“Let me start with how I started to practice yoga, I was a student at the National University of Rwanda in second year (Social Work) and we were studying relaxation techniques when the lecturer, an American woman mentioned yoga among the relaxation techniques. It was the first time I understood what yoga is all about,” explains Mazimpaka Aline, one of the few certified yoga instructors in the country.
Most people view yoga in terms of light physical exercises where people stretch out, twist, turn, sit still and breathe deeply in and out, but the discipline encompasses so much more. It is not just a physical activity, but mental and spiritual as well. Yoga is an exercise in exploring the limitless potential of body, mind and soul.
Yoga is derived from the Sanskrit word, yuj, which means a union of the individual consciousness with the universal consciousness or spirit.
Mazimpaka is not only a yoga teacher, she is also a mindfulness and meditation coach.
After hearing about yoga from the American lecturer, she decided to learn more about it;
“By chance I found a group of students at the university who practiced yoga and then I joined them. The key reason which pushed me to join them is that I like my profession as a social worker and the aim of a social worker is to enhance the well being of people and I find that yoga can enhance the well being of people.”
In 2014 she participated in Africa Yoga Project 200 Hrs, a yoga teacher training program in Nairobi Kenya.
“I learned about the training from a friend of mine we studied together at the National University of Rwanda and he knows how I’m passionate about yoga. He had participated in the same training the previous year, so he encouraged me to attend and I applied online.”
She was shortlisted and in April 2014 headed to Nairobi for the training, and “that’s how I got to know yoga,” Mazimpaka explains.
In 2015, she travelled to Thailand for another training in meditation under the program World Peace Initiative.
Yoga for all
Today, Mazimpaka teaches private yoga classes in people’s homes, as well group yoga sessions with Yego Yoga Rwanda.
Yego Yoga Rwanda is a pop-up yoga studio that offers yoga classes at different locations across town. Currently some of the venues include City Arts in Kimihurura, Soho Fitness and the Inema Art Center in Kacyiru. Soon, a new venue will be launched at the CHIC building in Downtown Kigali.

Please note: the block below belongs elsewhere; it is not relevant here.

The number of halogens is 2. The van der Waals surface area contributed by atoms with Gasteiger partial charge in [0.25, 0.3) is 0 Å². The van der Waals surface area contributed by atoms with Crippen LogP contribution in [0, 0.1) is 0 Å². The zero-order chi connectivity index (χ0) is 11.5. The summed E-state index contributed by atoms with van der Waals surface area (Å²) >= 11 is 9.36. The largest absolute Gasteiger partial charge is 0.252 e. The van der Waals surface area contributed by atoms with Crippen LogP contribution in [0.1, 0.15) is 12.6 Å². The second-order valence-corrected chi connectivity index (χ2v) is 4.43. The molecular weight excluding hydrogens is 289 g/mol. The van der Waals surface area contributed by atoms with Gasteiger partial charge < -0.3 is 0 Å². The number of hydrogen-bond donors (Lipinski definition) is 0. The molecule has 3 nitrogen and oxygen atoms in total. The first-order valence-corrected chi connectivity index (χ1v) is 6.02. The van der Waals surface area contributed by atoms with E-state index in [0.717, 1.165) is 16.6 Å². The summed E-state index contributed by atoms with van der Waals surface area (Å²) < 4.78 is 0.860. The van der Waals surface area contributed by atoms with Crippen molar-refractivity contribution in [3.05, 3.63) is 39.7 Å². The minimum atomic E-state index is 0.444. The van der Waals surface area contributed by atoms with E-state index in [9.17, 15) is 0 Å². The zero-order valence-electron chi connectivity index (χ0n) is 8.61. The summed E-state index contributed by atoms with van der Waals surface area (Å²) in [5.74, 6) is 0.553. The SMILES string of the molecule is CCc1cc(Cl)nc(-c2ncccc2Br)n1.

“I work with different NGOs (Indigo Africa), Schools (Agahozo Shalom) and One Dollar Hostel under AZAHAR Foundation where I teach and AZAHAR Foundation pays me.
I teach four classes for free every week because not everyone can afford to pay yoga classes (Gikondo ku ba Guide, Mashirika, Ferwafa) under Africa Yoga Project to pay back.”
Mazimpaka explains that practicing yoga comes with innumerable benefits, be it spiritual, psychological or social;
“There is that inner peace I felt from each yoga practice, that kind of satisfaction that I cannot really explain. When I was starting out, I told myself if this works for me it can work for others as I was in a community that has people of the same problems as the ones I was struggling with. I decided to share this amazing practice with my community and it works for real.”
“During teacher training I met with different people from all over the world, awesome people and thanks to their sharing, I found out that I am not alone, I found a family where I belong, where I feel protected, understood, supported and encouraged. Yoga teacher training opened up new doors of opportunity for me (job opportunities, travelling, friendship). It helped me to stop making assumptions in my life. When I need something I ask.”
Because of the social connections she has cultivated, new doors and windows of opportunity always pry open for her:
“I remember last year I needed a visa to Thailand and I had to go to Kenya because we don’t have Thai Embassy in Rwanda and a friend that we met in teacher training did the visa application for me. She did not ask me to pay anything. For me yoga means possibilities, connections, opportunities, community, love and wonders because yoga brought and continues to bring all of these into my daily life.”
Mazimpaka’s dream is to see more Rwandans embrace the art of yoga. She laments the fact that, at the moment, her clientele is comprised mostly of expatriates;
It’s for this reason that she devotes most of her time to offering free yoga classes under the Africa Yoga Project’s corporate social responsibility.
She conducts a free community yoga class at Ferwafa building every Saturday morning from 10:00 am, besides the pop up yoga sessions organized by Yego Yoga Rwanda at different locations in the city.
Yoga is an ancient Indian tradition that is believed to date back over 5,000 years. Although twisting of bodies in presumably painful poses is what most people have come to associate with yoga, there is much more to it.
Yoga is classified under eight different classes; yama, which deals with social ethics, niyama (social ethics), asana (postures), pranayama (life force), pratyahara (turning the senses inwards), dharana (one-pointed focus), dyana (meditation), and samadhi (merging with the self).
Yoga further comprises of various schools of philosophy including; bhakti yoga, gyan yoga, karma yoga, raj yoga, shiva yoga and mantra yoga, to mention a few.
That said, the different types of yoga work in tandem, like spokes in a wheel, and are all important in the holistic development of an individual.
In modern times, yoga has come to be associated largely with physical postures and exercises, but the central teaching of yoga is concerned with maintaining of a unanimous state of mind.
Recently there have been some positive developments that have seen yoga gain wider international acceptance. Once misunderstood, or out rightly looked down upon, it is being hailed as one of the best natural remedies across nations, races and social classes.